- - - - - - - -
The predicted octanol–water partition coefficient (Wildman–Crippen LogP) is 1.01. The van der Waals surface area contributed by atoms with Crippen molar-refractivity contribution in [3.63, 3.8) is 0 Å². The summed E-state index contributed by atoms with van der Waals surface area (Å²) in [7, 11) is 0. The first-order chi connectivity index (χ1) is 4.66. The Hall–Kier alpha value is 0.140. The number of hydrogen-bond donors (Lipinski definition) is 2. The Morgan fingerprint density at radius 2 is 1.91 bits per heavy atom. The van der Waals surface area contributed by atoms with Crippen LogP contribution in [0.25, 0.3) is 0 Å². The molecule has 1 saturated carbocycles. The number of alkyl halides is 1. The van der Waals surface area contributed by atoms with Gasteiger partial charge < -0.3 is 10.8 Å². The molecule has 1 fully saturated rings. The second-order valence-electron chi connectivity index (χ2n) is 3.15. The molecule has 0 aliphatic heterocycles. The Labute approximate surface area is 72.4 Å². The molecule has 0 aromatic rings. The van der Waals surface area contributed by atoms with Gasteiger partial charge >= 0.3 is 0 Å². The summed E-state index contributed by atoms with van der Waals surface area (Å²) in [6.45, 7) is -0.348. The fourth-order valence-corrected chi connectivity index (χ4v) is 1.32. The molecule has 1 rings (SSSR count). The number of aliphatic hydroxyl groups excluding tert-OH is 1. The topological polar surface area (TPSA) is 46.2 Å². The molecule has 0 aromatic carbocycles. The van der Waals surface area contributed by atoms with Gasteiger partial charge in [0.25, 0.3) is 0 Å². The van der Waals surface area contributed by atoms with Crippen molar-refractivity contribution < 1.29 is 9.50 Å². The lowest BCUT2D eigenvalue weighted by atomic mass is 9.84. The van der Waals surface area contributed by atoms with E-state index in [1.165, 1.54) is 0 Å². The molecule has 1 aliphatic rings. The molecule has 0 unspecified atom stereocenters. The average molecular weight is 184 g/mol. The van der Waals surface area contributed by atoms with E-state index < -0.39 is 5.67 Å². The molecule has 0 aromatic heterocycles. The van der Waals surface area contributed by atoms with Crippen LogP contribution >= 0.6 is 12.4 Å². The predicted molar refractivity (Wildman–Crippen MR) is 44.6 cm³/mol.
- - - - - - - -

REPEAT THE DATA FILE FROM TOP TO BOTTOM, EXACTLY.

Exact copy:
The predicted octanol–water partition coefficient (Wildman–Crippen LogP) is 1.01. The van der Waals surface area contributed by atoms with Crippen molar-refractivity contribution in [3.63, 3.8) is 0 Å². The summed E-state index contributed by atoms with van der Waals surface area (Å²) in [7, 11) is 0. The first-order chi connectivity index (χ1) is 4.66. The Hall–Kier alpha value is 0.140. The number of hydrogen-bond donors (Lipinski definition) is 2. The Morgan fingerprint density at radius 2 is 1.91 bits per heavy atom. The van der Waals surface area contributed by atoms with Crippen LogP contribution in [0.25, 0.3) is 0 Å². The molecule has 1 saturated carbocycles. The number of alkyl halides is 1. The van der Waals surface area contributed by atoms with Gasteiger partial charge < -0.3 is 10.8 Å². The molecule has 1 fully saturated rings. The second-order valence-electron chi connectivity index (χ2n) is 3.15. The molecule has 0 aliphatic heterocycles. The Labute approximate surface area is 72.4 Å². The molecule has 0 aromatic rings. The van der Waals surface area contributed by atoms with Gasteiger partial charge >= 0.3 is 0 Å². The summed E-state index contributed by atoms with van der Waals surface area (Å²) in [6.45, 7) is -0.348. The fourth-order valence-corrected chi connectivity index (χ4v) is 1.32. The molecule has 1 rings (SSSR count). The number of aliphatic hydroxyl groups excluding tert-OH is 1. The topological polar surface area (TPSA) is 46.2 Å². The molecule has 0 aromatic carbocycles. The van der Waals surface area contributed by atoms with Gasteiger partial charge in [0.25, 0.3) is 0 Å². The van der Waals surface area contributed by atoms with Crippen molar-refractivity contribution < 1.29 is 9.50 Å². The lowest BCUT2D eigenvalue weighted by atomic mass is 9.84. The van der Waals surface area contributed by atoms with E-state index in [1.165, 1.54) is 0 Å². The molecule has 1 aliphatic rings. The molecule has 0 unspecified atom stereocenters. The average molecular weight is 184 g/mol. The van der Waals surface area contributed by atoms with E-state index < -0.39 is 5.67 Å². The molecule has 0 aromatic heterocycles. The van der Waals surface area contributed by atoms with Crippen LogP contribution >= 0.6 is 12.4 Å². The predicted molar refractivity (Wildman–Crippen MR) is 44.6 cm³/mol.